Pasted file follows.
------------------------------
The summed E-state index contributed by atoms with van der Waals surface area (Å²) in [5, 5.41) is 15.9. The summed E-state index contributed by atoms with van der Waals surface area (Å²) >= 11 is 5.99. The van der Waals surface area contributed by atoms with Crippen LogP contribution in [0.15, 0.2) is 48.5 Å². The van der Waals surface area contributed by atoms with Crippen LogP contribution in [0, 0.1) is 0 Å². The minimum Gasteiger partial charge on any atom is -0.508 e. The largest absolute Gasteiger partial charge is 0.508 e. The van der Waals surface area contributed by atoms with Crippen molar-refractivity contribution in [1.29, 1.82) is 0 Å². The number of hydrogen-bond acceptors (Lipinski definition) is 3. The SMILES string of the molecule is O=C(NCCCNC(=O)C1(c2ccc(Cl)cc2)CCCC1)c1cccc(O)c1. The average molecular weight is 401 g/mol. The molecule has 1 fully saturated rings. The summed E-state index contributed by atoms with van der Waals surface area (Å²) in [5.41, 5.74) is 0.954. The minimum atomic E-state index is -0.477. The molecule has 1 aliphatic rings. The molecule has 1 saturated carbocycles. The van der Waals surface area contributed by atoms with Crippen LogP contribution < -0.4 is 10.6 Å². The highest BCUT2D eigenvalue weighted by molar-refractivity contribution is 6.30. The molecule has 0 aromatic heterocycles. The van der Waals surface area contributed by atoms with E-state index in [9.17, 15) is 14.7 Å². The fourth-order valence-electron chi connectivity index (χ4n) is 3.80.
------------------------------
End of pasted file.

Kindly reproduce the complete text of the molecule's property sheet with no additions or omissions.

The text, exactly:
The summed E-state index contributed by atoms with van der Waals surface area (Å²) in [5, 5.41) is 15.9. The summed E-state index contributed by atoms with van der Waals surface area (Å²) >= 11 is 5.99. The van der Waals surface area contributed by atoms with Crippen LogP contribution in [0.15, 0.2) is 48.5 Å². The van der Waals surface area contributed by atoms with Crippen LogP contribution in [0, 0.1) is 0 Å². The minimum Gasteiger partial charge on any atom is -0.508 e. The largest absolute Gasteiger partial charge is 0.508 e. The van der Waals surface area contributed by atoms with Crippen molar-refractivity contribution in [1.29, 1.82) is 0 Å². The number of hydrogen-bond acceptors (Lipinski definition) is 3. The SMILES string of the molecule is O=C(NCCCNC(=O)C1(c2ccc(Cl)cc2)CCCC1)c1cccc(O)c1. The average molecular weight is 401 g/mol. The molecule has 1 fully saturated rings. The summed E-state index contributed by atoms with van der Waals surface area (Å²) in [5.41, 5.74) is 0.954. The minimum atomic E-state index is -0.477. The molecule has 1 aliphatic rings. The molecule has 1 saturated carbocycles. The van der Waals surface area contributed by atoms with Crippen LogP contribution < -0.4 is 10.6 Å². The highest BCUT2D eigenvalue weighted by molar-refractivity contribution is 6.30. The molecule has 0 aromatic heterocycles. The van der Waals surface area contributed by atoms with E-state index in [9.17, 15) is 14.7 Å². The fourth-order valence-electron chi connectivity index (χ4n) is 3.80.